A back-to-basics look at nuclear energy, and the importance of science communication in the nuclear field.
Advanced nuclear reactors will be a key component of a carbon-neutral economy. In this recent conversation hosted on Argonne’s Instagram channel, Andrew Breshears discusses his career path, talks about the importance — and challenge — of communicating to the public about nuclear power, and explains the basics about nuclear energy and nuclear power.
Breshears is a principal nuclear chemist at the U.S. Department of Energy’s Argonne National Laboratory.
Argonne: What is your background and how did you come to work at Argonne?
Breshears: When I was in grade school, a family friend, who worked at Pacific Northwest National Laboratory, got me interested in science. He used to work on nuclear submarines and he would bring math problems whenever he came to visit our family.
Then in high school, I realized I have a penchant for chemistry. I decided to study chemistry in college, because it's a STEM — science, technology, engineering and math — degree and I had been told I could do anything with that. In college, I got a bachelor’s of science in chemistry. After that, I wanted to earn a Ph.D. and went on to the University of Missouri, where [I took a summer internship] at Argonne.
After one summer, I was made a lab graduate fellow and I've been here ever since.
Argonne: Do you mind sharing a few words on the importance of communication between the nuclear industry and the public?
Breshears: Sure — I care very much about this. I often visit schools — kindergarten through 12th grade and even universities — and talk about what I do and what Argonne does.
I’d like to tell a story. I use public transportation quite a bit. One day I'm reading a review paper by a researcher named Michel Ephritikhine who does a lot of uranium activation. For anyone who just glances at it, that paper probably looks like a jumble of letters and lines. And it's really hard and complicated to really wrap your mind around it.
I turned to look over my shoulder and a little girl is peeking over the seat behind me and she's looking at the paper. I asked her “This probably looks really complicated, but is there anything here that you understand?” And sure enough, she pointed to CO2 and said, “Oh, that's carbon dioxide. I learned about that at school.”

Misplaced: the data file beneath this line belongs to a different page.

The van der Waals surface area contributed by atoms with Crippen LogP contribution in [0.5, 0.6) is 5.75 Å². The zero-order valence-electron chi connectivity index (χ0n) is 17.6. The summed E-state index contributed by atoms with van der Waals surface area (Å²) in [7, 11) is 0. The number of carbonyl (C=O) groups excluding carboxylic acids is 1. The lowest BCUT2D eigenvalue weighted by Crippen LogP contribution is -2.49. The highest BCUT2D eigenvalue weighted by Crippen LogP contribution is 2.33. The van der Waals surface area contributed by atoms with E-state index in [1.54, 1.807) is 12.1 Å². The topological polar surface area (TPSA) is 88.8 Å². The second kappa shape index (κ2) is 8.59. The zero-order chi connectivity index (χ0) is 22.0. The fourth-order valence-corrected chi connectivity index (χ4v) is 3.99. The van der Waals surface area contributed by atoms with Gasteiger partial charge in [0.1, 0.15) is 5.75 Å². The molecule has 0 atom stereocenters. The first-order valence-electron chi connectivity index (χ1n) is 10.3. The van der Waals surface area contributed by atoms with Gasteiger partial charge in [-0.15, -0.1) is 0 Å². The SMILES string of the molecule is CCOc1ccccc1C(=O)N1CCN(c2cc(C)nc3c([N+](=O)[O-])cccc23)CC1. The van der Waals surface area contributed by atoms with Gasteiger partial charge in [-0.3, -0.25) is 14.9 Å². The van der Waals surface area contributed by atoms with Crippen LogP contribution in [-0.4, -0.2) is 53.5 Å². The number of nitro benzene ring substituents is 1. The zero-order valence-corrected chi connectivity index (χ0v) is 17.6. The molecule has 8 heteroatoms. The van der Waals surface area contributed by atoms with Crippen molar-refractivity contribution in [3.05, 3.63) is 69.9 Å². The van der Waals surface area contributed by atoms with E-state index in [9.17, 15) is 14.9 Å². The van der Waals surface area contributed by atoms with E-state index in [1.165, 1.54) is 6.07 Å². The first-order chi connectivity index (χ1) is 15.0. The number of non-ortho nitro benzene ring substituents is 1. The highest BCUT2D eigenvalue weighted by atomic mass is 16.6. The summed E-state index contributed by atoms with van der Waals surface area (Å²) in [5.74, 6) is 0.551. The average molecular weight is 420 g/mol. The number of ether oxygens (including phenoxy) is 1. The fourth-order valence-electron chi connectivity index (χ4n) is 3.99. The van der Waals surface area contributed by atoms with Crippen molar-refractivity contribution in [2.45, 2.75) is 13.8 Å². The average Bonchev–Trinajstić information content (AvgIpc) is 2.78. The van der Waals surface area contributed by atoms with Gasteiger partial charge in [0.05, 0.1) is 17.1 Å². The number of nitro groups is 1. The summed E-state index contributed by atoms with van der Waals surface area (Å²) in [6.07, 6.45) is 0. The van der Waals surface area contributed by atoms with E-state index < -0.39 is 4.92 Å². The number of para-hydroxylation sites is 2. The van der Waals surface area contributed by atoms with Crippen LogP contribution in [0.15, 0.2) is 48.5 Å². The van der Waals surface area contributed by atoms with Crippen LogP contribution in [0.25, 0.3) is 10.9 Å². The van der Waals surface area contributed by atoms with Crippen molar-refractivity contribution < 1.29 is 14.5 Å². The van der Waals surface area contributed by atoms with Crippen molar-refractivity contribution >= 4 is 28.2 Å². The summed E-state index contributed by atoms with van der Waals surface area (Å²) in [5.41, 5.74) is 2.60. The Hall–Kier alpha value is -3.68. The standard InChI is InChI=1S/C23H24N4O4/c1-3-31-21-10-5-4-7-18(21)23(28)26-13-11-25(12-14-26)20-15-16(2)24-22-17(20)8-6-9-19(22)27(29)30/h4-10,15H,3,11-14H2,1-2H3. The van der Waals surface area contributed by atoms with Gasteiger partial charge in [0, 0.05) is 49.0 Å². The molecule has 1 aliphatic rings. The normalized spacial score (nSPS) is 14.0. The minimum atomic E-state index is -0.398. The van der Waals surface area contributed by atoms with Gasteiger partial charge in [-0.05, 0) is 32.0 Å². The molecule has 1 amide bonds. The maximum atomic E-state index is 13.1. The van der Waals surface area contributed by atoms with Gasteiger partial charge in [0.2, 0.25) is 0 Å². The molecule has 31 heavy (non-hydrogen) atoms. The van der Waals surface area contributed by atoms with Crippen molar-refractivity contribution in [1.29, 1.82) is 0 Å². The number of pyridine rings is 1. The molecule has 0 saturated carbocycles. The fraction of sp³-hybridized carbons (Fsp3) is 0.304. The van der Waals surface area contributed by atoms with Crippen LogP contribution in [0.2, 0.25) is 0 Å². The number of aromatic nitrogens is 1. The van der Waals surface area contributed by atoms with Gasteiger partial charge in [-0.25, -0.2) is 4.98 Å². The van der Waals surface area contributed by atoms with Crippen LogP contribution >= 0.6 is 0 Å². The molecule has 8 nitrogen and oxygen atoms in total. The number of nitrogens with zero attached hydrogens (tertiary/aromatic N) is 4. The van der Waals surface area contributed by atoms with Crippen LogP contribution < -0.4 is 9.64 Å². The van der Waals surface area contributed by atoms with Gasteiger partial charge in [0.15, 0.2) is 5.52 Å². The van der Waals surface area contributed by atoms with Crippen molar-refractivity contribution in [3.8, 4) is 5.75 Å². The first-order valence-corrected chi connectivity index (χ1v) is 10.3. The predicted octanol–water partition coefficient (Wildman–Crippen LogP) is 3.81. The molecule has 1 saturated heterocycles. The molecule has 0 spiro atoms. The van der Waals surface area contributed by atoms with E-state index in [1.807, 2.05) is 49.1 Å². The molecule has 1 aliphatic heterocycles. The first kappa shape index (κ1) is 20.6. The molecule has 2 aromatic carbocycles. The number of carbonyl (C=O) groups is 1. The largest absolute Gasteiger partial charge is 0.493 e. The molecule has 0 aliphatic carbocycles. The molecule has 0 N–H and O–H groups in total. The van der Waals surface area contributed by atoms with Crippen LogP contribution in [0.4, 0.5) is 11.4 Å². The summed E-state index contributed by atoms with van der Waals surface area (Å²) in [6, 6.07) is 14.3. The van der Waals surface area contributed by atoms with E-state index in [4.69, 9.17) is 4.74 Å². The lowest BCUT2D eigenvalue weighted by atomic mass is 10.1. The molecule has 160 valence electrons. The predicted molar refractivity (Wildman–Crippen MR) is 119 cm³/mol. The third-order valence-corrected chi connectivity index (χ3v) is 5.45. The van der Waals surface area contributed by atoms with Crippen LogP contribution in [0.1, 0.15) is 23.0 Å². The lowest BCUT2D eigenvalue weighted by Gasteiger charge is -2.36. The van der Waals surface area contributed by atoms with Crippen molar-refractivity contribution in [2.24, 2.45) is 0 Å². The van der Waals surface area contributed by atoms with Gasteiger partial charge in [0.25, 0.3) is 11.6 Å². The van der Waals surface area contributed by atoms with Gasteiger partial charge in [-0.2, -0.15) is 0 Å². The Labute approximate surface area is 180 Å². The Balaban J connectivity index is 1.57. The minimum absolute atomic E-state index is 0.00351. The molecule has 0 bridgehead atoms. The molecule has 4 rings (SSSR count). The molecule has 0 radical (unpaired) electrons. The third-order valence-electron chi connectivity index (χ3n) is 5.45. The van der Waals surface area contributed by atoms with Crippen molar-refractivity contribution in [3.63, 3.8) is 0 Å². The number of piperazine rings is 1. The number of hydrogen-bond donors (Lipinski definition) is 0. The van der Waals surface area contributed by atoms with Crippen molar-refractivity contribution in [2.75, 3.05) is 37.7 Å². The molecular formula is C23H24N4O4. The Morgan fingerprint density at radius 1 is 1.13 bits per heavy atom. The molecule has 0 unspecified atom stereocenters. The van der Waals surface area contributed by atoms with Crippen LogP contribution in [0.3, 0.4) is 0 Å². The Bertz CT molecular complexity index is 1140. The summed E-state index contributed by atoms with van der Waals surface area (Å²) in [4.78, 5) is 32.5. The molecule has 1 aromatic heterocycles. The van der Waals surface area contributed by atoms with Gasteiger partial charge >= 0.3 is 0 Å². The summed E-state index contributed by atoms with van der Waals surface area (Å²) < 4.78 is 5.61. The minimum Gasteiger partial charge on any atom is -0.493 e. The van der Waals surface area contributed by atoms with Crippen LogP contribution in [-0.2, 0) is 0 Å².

That gave us a foundation to start talking. I told her about the paper and why something that people consider harmful — uranium — is actually not harmful. Many people still think it is. We need to confront that as a part of our duty in communicating with the public.
I had this nice talk with her about getting rid of carbon dioxide by using uranium or other types of metals to do catalytic conversion. In the end, her dad thanked me.
Argonne: People that work in nuclear science often talk about harnessing the power of the atom. We also know that there are other forms of energy. With that as the context what do we mean by "power," and what is nuclear energy?
Breshears: With nuclear energy, we are causing the heavy atom of uranium to break apart within a reactor by basically hitting it with a subatomic particle called a neutron. That neutron causes uranium to become unstable and it breaks apart.
When it breaks apart, something really spectacular happens — it loses mass. Think of it like splitting a piece of bread. When you split that piece of bread apart, you get two halves, but when you put the pieces together, some of it has disappeared.
What happens to that stuff that disappears? That is mass becoming energy. By forcing that uranium to split apart, we take that mass and turn the missing stuff into energy. By turning it into energy, it becomes heat. That heat then creates steam. That steam then goes through a turbine — so it's a lot like other ways that we produce energy using heat — and by turning that turbine, you get electricity.
Argonne: Over 75 years ago, Enrico Fermi and his team figured out how to create the first self-sustaining nuclear reaction. That was nuclear energy in its early days. Explain for us how he did this and how this differs from today’s advanced nuclear reactors.
Breshears: Enrico Fermi did this in Chicago in 1942 underneath the University of Chicago’s Stagg field. He was using bricks of pure graphite and some uranium. By slowing down the neutrons with that graphite, he was able to get those neutrons to hit new uranium atoms. Those uranium atoms split apart and then more neutrons, which are needed to cause the breaking apart of the uranium atom, go through the rest of the reactor.
There's a chance that a neutron will hit another uranium atom to cause another fission. The chain reaction is that fission, which creates more neutrons. By then, there is a sustained reaction and it’s creating all this heat and all this energy.
In the last 75-plus years, we've seen that we've gone from using graphite to water. In this case, water actually lends itself to making power. Water not only slows down the neutrons, but it heats up and creates steam, which is used to power a turbine.
For advanced reactors, we're looking at using new material to transport that heat, like liquid metals, because metal conducts heat really well, better than water. We can also use salts [in molten form] to circulate the heat through the system. Those are just two examples of six different advanced reactor concepts that are being proposed right now.
Argonne: What's the coolest thing about being a nuclear chemist?
Breshears: I learn something new every day. I'm not sure how many people can say that.
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